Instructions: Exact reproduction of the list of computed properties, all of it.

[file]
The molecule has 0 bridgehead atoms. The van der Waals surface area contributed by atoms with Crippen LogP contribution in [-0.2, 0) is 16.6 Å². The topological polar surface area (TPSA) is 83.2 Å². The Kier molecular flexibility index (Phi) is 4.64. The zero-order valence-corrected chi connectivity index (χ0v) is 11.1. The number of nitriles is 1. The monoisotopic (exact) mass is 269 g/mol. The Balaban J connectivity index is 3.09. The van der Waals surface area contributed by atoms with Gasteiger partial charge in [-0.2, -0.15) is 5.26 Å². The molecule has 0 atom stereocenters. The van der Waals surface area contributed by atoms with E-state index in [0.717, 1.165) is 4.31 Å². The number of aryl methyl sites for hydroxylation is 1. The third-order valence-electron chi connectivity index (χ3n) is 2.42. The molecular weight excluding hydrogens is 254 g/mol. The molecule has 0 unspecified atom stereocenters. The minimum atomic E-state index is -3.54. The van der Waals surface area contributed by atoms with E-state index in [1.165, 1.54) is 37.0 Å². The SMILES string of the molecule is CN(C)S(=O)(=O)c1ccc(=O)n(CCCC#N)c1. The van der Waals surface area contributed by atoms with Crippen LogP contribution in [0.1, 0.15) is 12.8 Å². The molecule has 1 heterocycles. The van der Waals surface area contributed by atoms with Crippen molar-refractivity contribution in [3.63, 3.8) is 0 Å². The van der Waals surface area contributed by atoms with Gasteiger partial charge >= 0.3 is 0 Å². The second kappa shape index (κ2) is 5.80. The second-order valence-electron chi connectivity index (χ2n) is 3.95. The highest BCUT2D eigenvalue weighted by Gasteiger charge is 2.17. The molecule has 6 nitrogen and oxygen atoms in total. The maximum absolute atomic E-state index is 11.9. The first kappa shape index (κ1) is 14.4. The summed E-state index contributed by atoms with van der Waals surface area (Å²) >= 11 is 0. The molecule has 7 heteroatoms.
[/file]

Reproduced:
The molecule has 0 bridgehead atoms. The van der Waals surface area contributed by atoms with Crippen LogP contribution in [-0.2, 0) is 16.6 Å². The topological polar surface area (TPSA) is 83.2 Å². The Kier molecular flexibility index (Phi) is 4.64. The zero-order valence-corrected chi connectivity index (χ0v) is 11.1. The number of nitriles is 1. The monoisotopic (exact) mass is 269 g/mol. The Balaban J connectivity index is 3.09. The van der Waals surface area contributed by atoms with Gasteiger partial charge in [-0.2, -0.15) is 5.26 Å². The molecule has 0 atom stereocenters. The van der Waals surface area contributed by atoms with E-state index in [0.717, 1.165) is 4.31 Å². The number of aryl methyl sites for hydroxylation is 1. The third-order valence-electron chi connectivity index (χ3n) is 2.42. The molecular weight excluding hydrogens is 254 g/mol. The molecule has 0 unspecified atom stereocenters. The minimum atomic E-state index is -3.54. The van der Waals surface area contributed by atoms with E-state index in [1.165, 1.54) is 37.0 Å². The SMILES string of the molecule is CN(C)S(=O)(=O)c1ccc(=O)n(CCCC#N)c1. The van der Waals surface area contributed by atoms with Crippen LogP contribution in [0.1, 0.15) is 12.8 Å². The molecule has 1 heterocycles. The van der Waals surface area contributed by atoms with Crippen molar-refractivity contribution in [3.63, 3.8) is 0 Å². The van der Waals surface area contributed by atoms with Gasteiger partial charge >= 0.3 is 0 Å². The second kappa shape index (κ2) is 5.80. The second-order valence-electron chi connectivity index (χ2n) is 3.95. The highest BCUT2D eigenvalue weighted by Gasteiger charge is 2.17. The molecule has 6 nitrogen and oxygen atoms in total. The maximum absolute atomic E-state index is 11.9. The first kappa shape index (κ1) is 14.4. The summed E-state index contributed by atoms with van der Waals surface area (Å²) >= 11 is 0. The molecule has 7 heteroatoms.